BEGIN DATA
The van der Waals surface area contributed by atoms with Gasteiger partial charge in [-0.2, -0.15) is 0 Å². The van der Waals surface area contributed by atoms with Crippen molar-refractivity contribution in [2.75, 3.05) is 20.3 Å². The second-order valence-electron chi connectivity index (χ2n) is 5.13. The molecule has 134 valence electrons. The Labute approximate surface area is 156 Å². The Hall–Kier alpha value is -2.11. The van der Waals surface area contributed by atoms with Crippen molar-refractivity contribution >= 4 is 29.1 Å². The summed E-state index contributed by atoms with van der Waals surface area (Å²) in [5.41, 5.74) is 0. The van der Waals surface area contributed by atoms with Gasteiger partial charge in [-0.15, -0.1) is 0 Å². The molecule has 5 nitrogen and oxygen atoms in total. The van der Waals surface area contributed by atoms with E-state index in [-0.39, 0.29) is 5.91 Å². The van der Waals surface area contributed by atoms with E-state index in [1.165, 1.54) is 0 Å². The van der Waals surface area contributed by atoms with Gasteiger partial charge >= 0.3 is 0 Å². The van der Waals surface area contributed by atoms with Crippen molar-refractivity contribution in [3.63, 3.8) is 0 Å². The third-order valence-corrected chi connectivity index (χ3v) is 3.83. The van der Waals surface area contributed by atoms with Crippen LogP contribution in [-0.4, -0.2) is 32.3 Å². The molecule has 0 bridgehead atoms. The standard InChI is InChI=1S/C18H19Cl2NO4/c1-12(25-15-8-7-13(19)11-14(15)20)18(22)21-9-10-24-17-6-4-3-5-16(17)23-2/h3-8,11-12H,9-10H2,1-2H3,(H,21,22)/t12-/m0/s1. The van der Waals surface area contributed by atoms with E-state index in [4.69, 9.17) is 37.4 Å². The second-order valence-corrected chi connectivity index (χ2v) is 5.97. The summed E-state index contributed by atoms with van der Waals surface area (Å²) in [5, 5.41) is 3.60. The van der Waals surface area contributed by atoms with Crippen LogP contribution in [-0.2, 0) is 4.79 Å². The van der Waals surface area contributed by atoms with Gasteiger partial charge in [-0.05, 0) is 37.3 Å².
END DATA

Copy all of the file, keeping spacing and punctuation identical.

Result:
The van der Waals surface area contributed by atoms with Gasteiger partial charge in [-0.2, -0.15) is 0 Å². The van der Waals surface area contributed by atoms with Crippen molar-refractivity contribution in [2.75, 3.05) is 20.3 Å². The second-order valence-electron chi connectivity index (χ2n) is 5.13. The molecule has 134 valence electrons. The Labute approximate surface area is 156 Å². The Hall–Kier alpha value is -2.11. The van der Waals surface area contributed by atoms with Crippen molar-refractivity contribution >= 4 is 29.1 Å². The summed E-state index contributed by atoms with van der Waals surface area (Å²) in [5.41, 5.74) is 0. The van der Waals surface area contributed by atoms with Gasteiger partial charge in [-0.15, -0.1) is 0 Å². The molecule has 5 nitrogen and oxygen atoms in total. The van der Waals surface area contributed by atoms with E-state index in [-0.39, 0.29) is 5.91 Å². The van der Waals surface area contributed by atoms with E-state index in [1.165, 1.54) is 0 Å². The van der Waals surface area contributed by atoms with Gasteiger partial charge >= 0.3 is 0 Å². The van der Waals surface area contributed by atoms with Crippen molar-refractivity contribution in [3.63, 3.8) is 0 Å². The third-order valence-corrected chi connectivity index (χ3v) is 3.83. The van der Waals surface area contributed by atoms with Crippen LogP contribution in [-0.4, -0.2) is 32.3 Å². The molecule has 0 bridgehead atoms. The standard InChI is InChI=1S/C18H19Cl2NO4/c1-12(25-15-8-7-13(19)11-14(15)20)18(22)21-9-10-24-17-6-4-3-5-16(17)23-2/h3-8,11-12H,9-10H2,1-2H3,(H,21,22)/t12-/m0/s1. The van der Waals surface area contributed by atoms with E-state index in [4.69, 9.17) is 37.4 Å². The second-order valence-corrected chi connectivity index (χ2v) is 5.97. The summed E-state index contributed by atoms with van der Waals surface area (Å²) in [5, 5.41) is 3.60. The van der Waals surface area contributed by atoms with Crippen LogP contribution in [-0.2, 0) is 4.79 Å². The van der Waals surface area contributed by atoms with Gasteiger partial charge in [-0.05, 0) is 37.3 Å².